Self-Replication Process Holds Promise for Production of New Materials (SD)

Discussion in 'Science and Technology' started by Drew Wilson, Oct 14, 2011.

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  1. Drew Wilson

    Drew Wilson AKA IceCube Staff Member Moderator Contributor

    New York University scientists have developed artificial structures that can self-replicate, a process that has the potential to yield new types of materials. In the natural world, self-replication is ubiquitous in all living entities, but artificial self-replication has been elusive. The new discovery is the first steps toward a general process for self-replication of a wide variety of arbitrarily designed seeds. The seeds are made from DNA tile motifs that serve as letters arranged to spell out a particular word. The replication process preserves the letter sequence and the shape of the seed and hence the information required to produce further generations.

    The work, conducted by researchers in NYU's Departments of Chemistry and Physics and its Center for Soft Matter Research, appears in the latest issue of the journal Nature.

    This process holds much promise for the creation of new materials. DNA is a robust functional entity that can organize itself and other molecules into complex structures. More recently DNA has been used to organize inorganic matter, such as metallic particles, as well. The re-creation by the NYU scientists of this type of assembly in a laboratory raises the prospect for the eventual development of self-replicating materials that possess a wide range of patterns and that can perform a variety of functions. The breakthrough the NYU researchers have achieved is the replication of a system that contains complex information. Thus, the replication of this material, like that of DNA in the cell, is not limited to repeating patterns.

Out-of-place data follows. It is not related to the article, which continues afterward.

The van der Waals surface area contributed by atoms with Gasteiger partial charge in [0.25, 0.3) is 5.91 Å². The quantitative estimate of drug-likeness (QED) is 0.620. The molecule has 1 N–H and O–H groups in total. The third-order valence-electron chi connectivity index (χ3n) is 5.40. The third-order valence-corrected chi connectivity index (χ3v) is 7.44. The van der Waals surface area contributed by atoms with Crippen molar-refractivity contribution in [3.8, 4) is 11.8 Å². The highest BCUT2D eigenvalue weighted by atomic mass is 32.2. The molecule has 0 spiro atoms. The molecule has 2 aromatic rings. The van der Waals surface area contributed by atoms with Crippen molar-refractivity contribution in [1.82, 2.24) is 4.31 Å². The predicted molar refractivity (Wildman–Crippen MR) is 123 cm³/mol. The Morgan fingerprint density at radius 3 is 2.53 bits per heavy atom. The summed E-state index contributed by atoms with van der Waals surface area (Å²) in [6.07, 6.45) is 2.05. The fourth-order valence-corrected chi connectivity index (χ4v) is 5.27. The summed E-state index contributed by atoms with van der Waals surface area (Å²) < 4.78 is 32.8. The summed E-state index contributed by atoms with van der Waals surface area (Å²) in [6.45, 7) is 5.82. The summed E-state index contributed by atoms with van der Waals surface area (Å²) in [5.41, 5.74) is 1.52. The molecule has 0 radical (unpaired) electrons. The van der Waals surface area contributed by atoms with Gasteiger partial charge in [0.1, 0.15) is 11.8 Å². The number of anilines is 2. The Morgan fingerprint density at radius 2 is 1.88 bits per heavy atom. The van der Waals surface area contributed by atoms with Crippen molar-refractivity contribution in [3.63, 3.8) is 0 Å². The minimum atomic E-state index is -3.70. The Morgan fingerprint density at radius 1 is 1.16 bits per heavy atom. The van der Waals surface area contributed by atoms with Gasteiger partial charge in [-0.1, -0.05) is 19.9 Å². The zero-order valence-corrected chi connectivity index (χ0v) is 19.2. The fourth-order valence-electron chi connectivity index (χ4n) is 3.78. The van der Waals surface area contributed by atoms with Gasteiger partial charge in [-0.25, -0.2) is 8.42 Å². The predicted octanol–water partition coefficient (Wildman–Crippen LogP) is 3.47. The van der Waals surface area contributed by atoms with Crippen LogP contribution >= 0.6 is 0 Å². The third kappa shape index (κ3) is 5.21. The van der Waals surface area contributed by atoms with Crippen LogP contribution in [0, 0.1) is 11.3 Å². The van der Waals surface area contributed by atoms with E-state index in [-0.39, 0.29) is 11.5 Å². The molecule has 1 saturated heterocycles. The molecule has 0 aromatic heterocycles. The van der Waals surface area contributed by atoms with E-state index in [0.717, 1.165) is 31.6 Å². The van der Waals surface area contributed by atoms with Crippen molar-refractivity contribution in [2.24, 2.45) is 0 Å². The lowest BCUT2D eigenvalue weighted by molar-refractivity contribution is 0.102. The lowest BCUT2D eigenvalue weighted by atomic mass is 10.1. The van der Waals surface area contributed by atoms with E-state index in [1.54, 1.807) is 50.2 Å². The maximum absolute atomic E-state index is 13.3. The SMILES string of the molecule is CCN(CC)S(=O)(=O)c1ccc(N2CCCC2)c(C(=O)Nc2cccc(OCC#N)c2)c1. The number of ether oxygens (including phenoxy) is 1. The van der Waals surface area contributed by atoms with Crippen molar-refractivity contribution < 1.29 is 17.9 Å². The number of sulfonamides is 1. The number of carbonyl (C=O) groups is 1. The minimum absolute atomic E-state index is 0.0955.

To demonstrate this self-replication process, the NYU scientists created artificial DNA tile motifs -- short, nanometer-scale arrangements of DNA. Each tile serves as a letter -- A or B -- that recognizes and binds to complementary letters A' or B'. In the natural world, the DNA replication process involves complementary matches between bases -- adenine (A) pairs with thymine (T) and guanine (G) pairs with cytosine (C) -- to form its familiar double helix. By contrast, the NYU researchers developed an artificial tile or motif, called BTX (bent triple helix molecules containing three DNA double helices), with each BTX molecule composed of 10 DNA strands. Unlike DNA, the BTX code is not limited to four letters -- in principle, it can contain quadrillions of different letters and tiles that pair using the complementarity of four DNA single strands, or "sticky ends," on each tile, to form a six-helix bundle.



    What could possibly go wrong?

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